New developments need to conform to an overall plan

Posted on June 27, 2011 by

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Last week a decision was made by the Government as to what properties in Christchurch would remain or be rebuilt and what ones would not. Well actually it really decided what properties it would make an offer on and which it wouldn’t, and also which ones it hadn’t decided what to do with yet, and some more that it needed to take an all new look at. Furthermore, it seems that even if you do fall into the ‘red zone’ category, you can reject the offer and stay where you are, just don’t expect the Council to make permanent repairs to your street or to get insurance any time soon. More confusing, some streets appear to have red, orange and green zones spread along them, some apparently over the road from each other, which I guess means for some people they probably can stay in their red zone home and get their street fixed after all! Sound confusing? It is, but we shouldn’t have expected any more really, it was never going to be as straight forward as ‘ship ’em all off somewhere else and turn the land into a giant park’. The real world just doesn’t work like that. Ultimately, for those who want to they can get out of their broken homes and into new houses in other areas of the city (or, if they want, somewhere else entirely) and that is what is important I guess. It would seem many will take up that offer.

It is where those people are going to move to, and how we now move them around, that intrigues me. The fact is, thousand of new homes are going to go up in certain areas over a relatively short space of time and that is going to cause all sorts of new problems to deal with. Already, the changes created by limited routes across the city and changing destinations has caused a pronounced increase in traffic congestion. Big changes to where people are distributed are going to add to this, even as roads are repaired and the CBD reopened the fact that more people are coming from particular directions is going to require some new thinking.

Looking at some of the current subdivisions being developed gives a good indication of why there will be problems. To the north, Belfast, Highfield, and Pegasus; to the south-west Wigram, Prebbleton, Lincoln and, further south, Rolleston. In each case, there are common routes shared for considerable distances, and it appears there are probably other areas nearby that are being readied or earmarked for development. Already, that Southern Motorway is starting to look congested, and its first stage isn’t even finished yet. Ditto for its northern counterpart. Yet strangely the fact that we are concentrating developments along this common north-south corridor offers an opportunity for this problem to almost solve itself as it will be much easier, and viable, to provide high quality public transport to them. Adapting the railway lines is a very attractive proposition which has piqued the interest of local government for some time, and they also happen to run through, or close to, most of the areas listed.

However, one area that also seems to have been given the nod is Prestons, despite the fact that it is outside the urban limits put in place by the Urban Development Strategy Forum (seems they  might extend the limits to allow for Prestons). That gives me some concern that the positive outcomes of these developments might not necessarily come to fruition. Those limits were put in place to make a more sustainable city, that would be more accessible and easier to plan for and to avoid endless suburban sprawl and automobile dependency, a condition that has plagued Christchurch for decades. In recent years, that auto-dependent sprawl, so characteristic of the city, was starting to bite as Christchurch grew faster, further, and ever closer to that half-million mark. That bite has been in full flow now that mother nature intervened, and it seems that the people of Christchurch have been making it clear of late that is not the kind of city they want to see anymore (especially if the share and idea exercise was anything to go by). Prestons has all the hallmarks of continuing that trend, which is worrying as it begs the question that if we are going to go down that road, will any further thought be given to ensuring the north-south development corridor is appropriately handled? Furthermore, why is it needed so bad when there are plenty of sections (11,000 apparently) already available or about to become available? Do we really need to ‘pull out all the stops’ and ignore common sense and rules? Is it really that desperate? I would have thought not. Surely those that fit future planning should be first cabs off the rank, and if there is still a shortage then we could consider modifying plans and rules to fast track other developments.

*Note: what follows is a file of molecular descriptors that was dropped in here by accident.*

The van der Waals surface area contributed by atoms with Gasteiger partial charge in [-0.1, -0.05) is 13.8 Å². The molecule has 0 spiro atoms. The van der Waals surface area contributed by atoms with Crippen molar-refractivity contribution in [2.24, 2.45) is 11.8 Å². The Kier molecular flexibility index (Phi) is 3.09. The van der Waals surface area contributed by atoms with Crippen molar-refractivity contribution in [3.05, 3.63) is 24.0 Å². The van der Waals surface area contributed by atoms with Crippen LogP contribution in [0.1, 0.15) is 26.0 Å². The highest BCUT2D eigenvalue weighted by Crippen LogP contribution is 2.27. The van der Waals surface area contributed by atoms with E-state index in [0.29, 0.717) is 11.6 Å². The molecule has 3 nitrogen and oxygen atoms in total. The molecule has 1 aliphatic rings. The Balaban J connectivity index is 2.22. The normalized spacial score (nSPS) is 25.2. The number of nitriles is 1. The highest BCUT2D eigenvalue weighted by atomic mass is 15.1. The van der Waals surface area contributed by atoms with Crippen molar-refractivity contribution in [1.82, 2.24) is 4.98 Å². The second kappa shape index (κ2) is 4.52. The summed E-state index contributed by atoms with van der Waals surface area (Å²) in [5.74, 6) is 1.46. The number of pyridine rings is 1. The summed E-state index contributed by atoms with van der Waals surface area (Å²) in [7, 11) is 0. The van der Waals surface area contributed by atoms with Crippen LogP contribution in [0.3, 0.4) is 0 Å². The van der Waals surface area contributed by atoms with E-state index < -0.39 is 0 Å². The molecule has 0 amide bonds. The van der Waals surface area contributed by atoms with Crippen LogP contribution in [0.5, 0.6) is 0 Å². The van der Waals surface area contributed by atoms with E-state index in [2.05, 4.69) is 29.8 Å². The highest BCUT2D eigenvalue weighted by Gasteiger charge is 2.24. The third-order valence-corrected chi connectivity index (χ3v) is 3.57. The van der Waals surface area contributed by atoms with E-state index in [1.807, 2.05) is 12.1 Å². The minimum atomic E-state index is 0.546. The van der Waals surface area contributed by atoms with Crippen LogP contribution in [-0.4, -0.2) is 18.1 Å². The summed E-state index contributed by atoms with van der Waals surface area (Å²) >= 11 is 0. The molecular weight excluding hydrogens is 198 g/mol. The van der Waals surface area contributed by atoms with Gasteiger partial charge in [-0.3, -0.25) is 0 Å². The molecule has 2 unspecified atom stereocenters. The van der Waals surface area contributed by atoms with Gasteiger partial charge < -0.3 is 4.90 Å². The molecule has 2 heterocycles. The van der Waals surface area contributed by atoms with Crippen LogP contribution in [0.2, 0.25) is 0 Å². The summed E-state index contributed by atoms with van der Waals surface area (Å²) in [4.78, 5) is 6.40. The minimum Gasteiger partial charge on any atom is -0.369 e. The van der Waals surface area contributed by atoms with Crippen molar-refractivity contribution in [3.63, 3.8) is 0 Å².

Perhaps there is a plan. Perhaps, like I suggested last week, there could be a corridor of development planned in the north-east feeding into an eastern suburbs rapid transit route. Or maybe there is no plan at all, and Prestons is an example of the direction we are heading, random suburban sprawl where thought is only given to how cars can get in and out (i.e. business as usual). Perhaps, the opportunity to turn the concentration of development along the north-south corridor to our overwhelming advantage will never be taken or deferred and, like Auckland before us, we will wait until the problems build up to such out-of-control levels before doing anything about them (and then ignore sensible solutions for 40 years). I sure hope not. It will be interesting to get a clear picture of where all these new subdivisions are, and while I expect most to be along the key north-south corridor, developments like Prestons, without a solid overall strategy, do worry me about our future directions.

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